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Del. Myers: Charter home rule would allow Washington County to take care of day-to-day business

Current form of county government requires it to depend on Maryland General Assembly for certain types of legislation

June 19, 2013|By KAUSTUV BASU | kaustuv.basu@herald-mail.com
  • Del. LeRoy Myers chats about home-rule government Wednesday morning at a breakfast meeting attended by the Washington County Board of Commissioners, members of the county legislative delegation, experts and interested residents.
By Kevin G. Gilbert, Staff Photographer

Del. LeRoy Myers said that having a charter home-rule form of government would enable Washington County to take care of business day to day instead of relying on a 90-day annual session of the Maryland General Assembly.

Myers, R-Washington/Allegany, kicked off a discussion on the subject with a breakfast meeting Wednesday attended by the Washington County Board of Commissioners, members of the county legislative delegation, experts and interested residents.

The county’s current commissioner form of government requires it to depend on the Maryland General Assembly for certain types of legislation that under charter home rule could be handled at the local level.

“ ... Why not allow Washington County to take care of many decisions which this would allow us to do?” Myers asked at the meeting, which was attended by about 50 people at Hagerstown’s Academy Theater. 

Under charter government, typically there would be a county executive and a county council, rather than five county commissioners.

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Myers, who said he had been thinking of the idea for at least a year and a half, said he wanted to start the discussion now so that the issue could be on the ballot for the 2014 elections, if the county moves forward on it.

“I didn’t want the county to spend the money on a special election,” Myers said.

“We at least want to have a good conversation, and I believe that with a proper charter, people would be more in favor of it now,” said Myers, who announced last month that he is not going to run for re-election for another four-year term in the House of Delegates.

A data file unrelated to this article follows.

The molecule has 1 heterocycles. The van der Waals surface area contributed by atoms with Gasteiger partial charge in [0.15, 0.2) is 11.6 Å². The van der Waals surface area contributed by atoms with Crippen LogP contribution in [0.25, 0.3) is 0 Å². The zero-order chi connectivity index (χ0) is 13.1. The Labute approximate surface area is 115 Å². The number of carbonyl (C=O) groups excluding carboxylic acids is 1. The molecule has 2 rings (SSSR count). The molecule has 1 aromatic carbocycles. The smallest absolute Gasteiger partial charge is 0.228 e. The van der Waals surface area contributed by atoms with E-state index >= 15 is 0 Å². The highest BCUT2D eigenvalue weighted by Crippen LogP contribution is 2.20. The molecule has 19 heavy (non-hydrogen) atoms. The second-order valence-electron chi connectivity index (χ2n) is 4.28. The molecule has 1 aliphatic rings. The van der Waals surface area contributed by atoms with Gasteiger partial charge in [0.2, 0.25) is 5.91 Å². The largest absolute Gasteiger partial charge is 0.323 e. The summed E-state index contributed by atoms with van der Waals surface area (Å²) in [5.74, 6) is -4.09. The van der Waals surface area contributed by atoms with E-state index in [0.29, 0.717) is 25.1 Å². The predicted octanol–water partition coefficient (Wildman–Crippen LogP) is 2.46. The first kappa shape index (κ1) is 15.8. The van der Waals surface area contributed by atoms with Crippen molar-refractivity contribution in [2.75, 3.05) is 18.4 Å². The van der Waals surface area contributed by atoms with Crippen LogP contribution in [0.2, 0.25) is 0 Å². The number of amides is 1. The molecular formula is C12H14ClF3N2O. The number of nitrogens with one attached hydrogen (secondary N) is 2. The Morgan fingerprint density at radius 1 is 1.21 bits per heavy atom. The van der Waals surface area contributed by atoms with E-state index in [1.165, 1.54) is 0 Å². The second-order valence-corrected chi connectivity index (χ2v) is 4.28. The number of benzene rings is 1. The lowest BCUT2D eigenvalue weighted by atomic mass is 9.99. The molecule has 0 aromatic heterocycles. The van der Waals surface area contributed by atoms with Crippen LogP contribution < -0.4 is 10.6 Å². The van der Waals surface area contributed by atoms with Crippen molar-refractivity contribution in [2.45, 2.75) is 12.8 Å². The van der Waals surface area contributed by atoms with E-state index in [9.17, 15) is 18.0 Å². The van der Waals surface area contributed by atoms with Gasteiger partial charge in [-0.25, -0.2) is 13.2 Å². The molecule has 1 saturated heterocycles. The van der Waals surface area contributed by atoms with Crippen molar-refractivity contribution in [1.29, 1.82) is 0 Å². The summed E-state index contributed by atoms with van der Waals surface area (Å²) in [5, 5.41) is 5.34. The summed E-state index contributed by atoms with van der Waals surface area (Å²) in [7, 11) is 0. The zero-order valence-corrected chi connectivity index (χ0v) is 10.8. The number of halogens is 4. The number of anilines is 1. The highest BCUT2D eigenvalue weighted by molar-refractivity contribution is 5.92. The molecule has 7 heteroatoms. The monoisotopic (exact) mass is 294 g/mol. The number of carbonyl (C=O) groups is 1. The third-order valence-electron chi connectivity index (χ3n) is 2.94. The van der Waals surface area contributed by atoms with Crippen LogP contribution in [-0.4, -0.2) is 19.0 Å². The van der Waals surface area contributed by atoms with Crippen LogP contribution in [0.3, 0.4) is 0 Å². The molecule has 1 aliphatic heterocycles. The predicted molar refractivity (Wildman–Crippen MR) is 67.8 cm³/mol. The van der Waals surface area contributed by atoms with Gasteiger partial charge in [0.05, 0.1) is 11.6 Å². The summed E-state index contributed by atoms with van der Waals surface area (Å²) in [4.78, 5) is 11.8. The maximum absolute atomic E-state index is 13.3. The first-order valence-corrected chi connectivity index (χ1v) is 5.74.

Myers, who lives in Washington County, has said he likely will run for another political office and was looking at several options, but did not directly answer a question if he was interested in a position at the county level.

He said Wednesday that there are many issues in Allegany County, part of which is included in his legislative district, that local elected officials are able to take care of themselves.

Allegany County operates under a form of government known as code home rule.

“Lots of things in Allegany County that they are solving there, we (in Washington County) have to take to Annapolis,” he said.

Eleven counties in the state, including Frederick County, have charter home rule or have voted to adopt such a form of government.

Six counties have code home rule, including Allegany County.

Six other counties, including Washington and Garrett counties, have a county commissioner form of government.

Others who spoke at the meeting included Victor Tervala, an expert on the subject and author of a book called “Home Rule Options in Maryland,” and Rocky Mackintosh, a Frederick County resident who served on a charter board — the body responsible for drafting a charter — in that county.

“ ... Just a few years ago we only had eight charter counties. We’ve had this great spurt in the last 10 years,” Tervala said.

In the last decade, four counties have tried to adopt a charter form of government, and three have been successful, he said.

Those counties are Cecil, Dorchester and Frederick counties, with the only failure being a 2008 effort in Washington County that was voted down by residents.

Even so, moving to a charter form of government is not easy, Tervala said.

“It is exceedingly hard to get charter rule even if you do everything right ...” Tervala said.

One reason why anybody should be thinking of a charter form of government is because it is “the only from of government where the voters control the rules under which the government operates,” he said.

The major processes of the government are controlled by the Maryland General Assembly when it comes to the county commissioner form of government.

“The commissioners have ... some local control. But essentially, the major issues are handled in the [Maryland General Assembly],” Tervala said.

Under code home rule, the county governing body establishes the rules, he said.

Mackintosh said building a coalition was important to push the issue.

“The point that I learned through the process ... it will require the entire community to come together ... about wanting to change the form of government to charter,” he said.

Charter triggers

Jeanne Bilanin, associate director at the Institute for Governmental Service and Research at the University of Maryland in College Park, said that under charter rule, a county council can pass legislation just like the U.S. Congress while a county executive locally might do what the president does nationally.

Under some charters, a county executive might have the power to veto some types of local legislation, Bilanin said in an interview.

“Generally speaking, a county is often motivated to go in for home rule if there is growth and increasing demand for services,” she said.

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